Ministry needs, family values, and balance

balancePerhaps the two best-known leaders in the Christian movement from the 1950’s into the 1980’s were Billy Graham and Bill Bright. Both men influenced countless pastors who grew up in those generations and left an enormous impact, especially on the American evangelical landscape.

Both men’s (auto)biographies also reveal a fair bit of tension between family and ministry needs. A couple excerpts…

From Billy Graham’s autobiography, Just As I Am:

As we drove into the yard, I saw a beautiful little child wandering out to greet us. Even after I got out of the car, it took some minutes before I realized that it was Ned [Graham’s son]. I hadn’t seen him for many weeks.

Yes, it took him a few minutes before he realized the beautiful child was his son. Graham talks about the difficulties of being away from home for weeks and months at a time and says the “traveling ministry was a costly investment of [his] time as far as [his] sons were concerned.”

Bright’s authorized biography, Amazing Faith, also talks about the “sacrifice” for Bright’s sons, Brad and Zac:

There were, however, all too few father-son activities for these growing boys; it was in fact a sacrifice for them to do without Dad. By God’s grace they came through with balanced lives. Their mother’s example was especially helpful. Both Brad and Zac would later say they could recall no occasion when their mother bemoaned Bill’s absence. Eventually they concluded that if she could handle his absence patiently and quietly in dependence on the Lord, so could they.

I also recall a prayer Bright said while he traveled the world – something to the effect of, “God, tend to my flock at home while I tend to your flock around the world” – but I haven’t been able to locate the exact quote.

By my observation, a nation of ministers largely grew up with a similar mentality about family and ministry: “God, I pray you take care of my family while I go about the call of ministry.” I’ve seen a number of examples of pastors who have “sacrificed” family, friendships, and/or health for the sake of the call.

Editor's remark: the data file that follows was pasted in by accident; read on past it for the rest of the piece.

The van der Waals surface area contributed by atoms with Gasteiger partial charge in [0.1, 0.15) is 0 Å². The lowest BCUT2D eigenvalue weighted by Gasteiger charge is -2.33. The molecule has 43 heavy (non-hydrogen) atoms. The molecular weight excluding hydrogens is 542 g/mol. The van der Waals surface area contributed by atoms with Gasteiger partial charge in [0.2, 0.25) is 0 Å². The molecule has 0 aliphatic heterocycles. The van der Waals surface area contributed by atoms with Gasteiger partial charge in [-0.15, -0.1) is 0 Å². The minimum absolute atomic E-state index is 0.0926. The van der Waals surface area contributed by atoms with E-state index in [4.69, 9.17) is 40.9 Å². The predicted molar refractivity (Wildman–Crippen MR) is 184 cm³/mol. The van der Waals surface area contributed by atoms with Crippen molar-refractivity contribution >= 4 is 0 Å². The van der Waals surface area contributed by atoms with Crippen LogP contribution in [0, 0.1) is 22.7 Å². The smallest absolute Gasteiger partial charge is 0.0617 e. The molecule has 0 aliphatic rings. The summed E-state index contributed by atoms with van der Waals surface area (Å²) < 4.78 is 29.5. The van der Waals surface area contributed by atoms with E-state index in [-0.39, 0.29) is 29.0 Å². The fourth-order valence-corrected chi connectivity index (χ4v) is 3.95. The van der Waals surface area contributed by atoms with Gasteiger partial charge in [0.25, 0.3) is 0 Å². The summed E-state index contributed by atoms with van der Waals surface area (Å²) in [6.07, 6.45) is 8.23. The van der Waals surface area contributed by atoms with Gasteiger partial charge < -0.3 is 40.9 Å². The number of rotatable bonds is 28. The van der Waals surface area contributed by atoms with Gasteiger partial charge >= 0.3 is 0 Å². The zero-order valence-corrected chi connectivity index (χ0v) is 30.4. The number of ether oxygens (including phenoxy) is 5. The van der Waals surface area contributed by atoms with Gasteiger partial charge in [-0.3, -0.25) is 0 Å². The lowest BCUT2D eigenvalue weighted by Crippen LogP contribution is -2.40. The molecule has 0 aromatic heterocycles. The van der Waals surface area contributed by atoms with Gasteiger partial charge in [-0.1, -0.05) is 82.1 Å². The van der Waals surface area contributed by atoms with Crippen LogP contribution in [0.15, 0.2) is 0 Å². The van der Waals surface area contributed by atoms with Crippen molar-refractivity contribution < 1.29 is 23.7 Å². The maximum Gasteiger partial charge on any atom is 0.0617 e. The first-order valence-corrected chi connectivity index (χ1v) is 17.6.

Changes in views of ministry and family balance

Also by my observation, several prominent ministers in the next generation have largely rejected these “sacrifices.” In his book Choosing to Cheat: Who Wins When Family and Work Collide? (affiliate link), Andy Stanley says there will always be someone not getting as much of your attention as they want/deserve. He urges leaders not to cheat their families. His solution is simple:

Simply put, you must choose to cheat at work rather than at home.

That’s quite a turn from what we saw and heard from Graham and Bright.

Rob Bell has never been shy to say that he doesn’t do night meetings. He’s busy having dinner with his family at home. And he talks about Sabbath frequently, asking people when is the day they totally disconnect from the world and are present at home.

In my humble opinion, Stanley and Bell are providing far better guidance and influence on this topic than Graham and Bright did. (That’s not meant to discredit the truly great work those men did.) I hope these kinds of influence will lead to a new generation of pastors that prioritizes family, personal health, friendships and Sabbath more than most of the past generation seems to have.

Pastors, whatever your calling, if God has blessed you with a family, you cannot neglect them! That goes, too, for other church leaders and volunteers. Please don’t choose (or let the church convince you) to give more of your time and energy to tending the flock of the church than to tending your own flock.

Doing pastoral ministry and caring for family well – the rub

I recently heard Tim Couch, a former University of Kentucky football player, asked if he had considered coaching. His response (paraphrased as I remember it): “I would love to coach. But I also have two young children, and working in TV lets me be home with them a lot more than coaching would.”

I’ve often wondered how college football coaches take care of their families well, especially if they have young children. From what I understand, they work incredibly long hours, spend a lot of time on the road recruiting, and move more often than young Methodist clergy. Tim Couch’s comments seemed to confirm that it’s tough to do the job well and also be there for family. The requirements of some jobs just don’t lend themselves to being there for family at the most important times.